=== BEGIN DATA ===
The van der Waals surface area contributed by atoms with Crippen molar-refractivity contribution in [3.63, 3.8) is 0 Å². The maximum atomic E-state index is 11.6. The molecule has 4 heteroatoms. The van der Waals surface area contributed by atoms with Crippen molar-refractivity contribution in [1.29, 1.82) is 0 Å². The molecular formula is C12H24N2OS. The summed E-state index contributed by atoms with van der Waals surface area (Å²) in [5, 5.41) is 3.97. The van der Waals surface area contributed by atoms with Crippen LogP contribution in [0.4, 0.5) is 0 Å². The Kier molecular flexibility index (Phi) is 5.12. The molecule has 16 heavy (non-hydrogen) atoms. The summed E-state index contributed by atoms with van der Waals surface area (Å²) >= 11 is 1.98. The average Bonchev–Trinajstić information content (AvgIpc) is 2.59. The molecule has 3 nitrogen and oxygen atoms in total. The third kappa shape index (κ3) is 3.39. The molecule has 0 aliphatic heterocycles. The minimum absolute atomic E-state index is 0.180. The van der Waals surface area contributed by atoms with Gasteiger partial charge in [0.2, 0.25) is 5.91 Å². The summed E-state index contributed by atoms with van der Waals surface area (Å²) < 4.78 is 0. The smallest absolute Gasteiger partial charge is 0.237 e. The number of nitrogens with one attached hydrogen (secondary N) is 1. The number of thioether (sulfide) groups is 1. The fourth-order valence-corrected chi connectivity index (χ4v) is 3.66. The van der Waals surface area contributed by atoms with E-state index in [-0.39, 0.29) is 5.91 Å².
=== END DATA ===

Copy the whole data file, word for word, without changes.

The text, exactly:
The van der Waals surface area contributed by atoms with Crippen molar-refractivity contribution in [3.63, 3.8) is 0 Å². The maximum atomic E-state index is 11.6. The molecule has 4 heteroatoms. The van der Waals surface area contributed by atoms with Crippen molar-refractivity contribution in [1.29, 1.82) is 0 Å². The molecular formula is C12H24N2OS. The summed E-state index contributed by atoms with van der Waals surface area (Å²) in [5, 5.41) is 3.97. The van der Waals surface area contributed by atoms with Crippen LogP contribution in [0.4, 0.5) is 0 Å². The Kier molecular flexibility index (Phi) is 5.12. The molecule has 16 heavy (non-hydrogen) atoms. The summed E-state index contributed by atoms with van der Waals surface area (Å²) >= 11 is 1.98. The average Bonchev–Trinajstić information content (AvgIpc) is 2.59. The molecule has 3 nitrogen and oxygen atoms in total. The third kappa shape index (κ3) is 3.39. The molecule has 0 aliphatic heterocycles. The minimum absolute atomic E-state index is 0.180. The van der Waals surface area contributed by atoms with Gasteiger partial charge in [0.2, 0.25) is 5.91 Å². The summed E-state index contributed by atoms with van der Waals surface area (Å²) < 4.78 is 0. The smallest absolute Gasteiger partial charge is 0.237 e. The number of nitrogens with one attached hydrogen (secondary N) is 1. The number of thioether (sulfide) groups is 1. The fourth-order valence-corrected chi connectivity index (χ4v) is 3.66. The van der Waals surface area contributed by atoms with E-state index in [-0.39, 0.29) is 5.91 Å².